MONDAY, Oct. 26, 2020 (HealthDay News) -- Here's more proof that masking up reduces transmission of COVID-19: A new Massachusetts study found that wearing face coverings resulted in a decrease in coronavirus cases among health care workers as infections were increasing in the surrounding community.
"We found clear benefits to universal masking for preventing infectious spread within the work environment," researcher Dr. Stefanos Kales said. He's division chief of occupational and environmental medicine at the Cambridge Health Alliance (a Harvard-affiliated community health system) and a professor at Harvard Medical School.
For the study, the researchers compared the rate of COVID-19 cases between the Cambridge Health Alliance (CHA) and Massachusetts residents from March 17 to May 6. The CHA started requiring masks on March 26.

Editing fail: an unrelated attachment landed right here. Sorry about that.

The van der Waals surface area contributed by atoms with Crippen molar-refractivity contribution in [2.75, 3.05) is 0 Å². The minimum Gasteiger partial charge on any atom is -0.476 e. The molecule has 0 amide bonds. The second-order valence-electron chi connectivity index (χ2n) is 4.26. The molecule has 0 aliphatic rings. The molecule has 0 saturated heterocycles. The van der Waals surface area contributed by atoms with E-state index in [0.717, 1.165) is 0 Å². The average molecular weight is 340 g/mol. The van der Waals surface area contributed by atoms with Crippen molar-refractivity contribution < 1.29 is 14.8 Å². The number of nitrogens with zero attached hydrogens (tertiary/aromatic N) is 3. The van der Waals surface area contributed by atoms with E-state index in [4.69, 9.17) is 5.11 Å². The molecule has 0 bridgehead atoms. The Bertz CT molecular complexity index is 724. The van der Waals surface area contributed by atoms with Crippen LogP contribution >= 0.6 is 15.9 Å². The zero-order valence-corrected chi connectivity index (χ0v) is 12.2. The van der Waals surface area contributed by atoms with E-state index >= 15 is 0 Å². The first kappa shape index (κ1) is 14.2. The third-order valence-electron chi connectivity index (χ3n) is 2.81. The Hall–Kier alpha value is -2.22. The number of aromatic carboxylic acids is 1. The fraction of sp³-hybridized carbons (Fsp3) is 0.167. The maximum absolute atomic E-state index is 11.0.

The universal masking was done during a time of rising infections in both the health care system and the community. After the policy was instituted, infections among health care workers sharply decreased, while community infections continued to rise until their peak on April 20. Before the mask mandate, infection rates increased almost identically in the health care system and the state's population, the study found.
The report was published Oct. 21 in Occupational Medicine.
"Our findings suggest that universal masking policy should be implemented and maintained in health care settings as well as within indoor businesses when physical distancing and ventilation may be inadequate," Kales added in a CHA news release.
The U.S. Centers for Disease Control and Prevention has more on masks and COVID-19.
SOURCE: Cambridge Health Alliance, Oct. 21, 2020, news release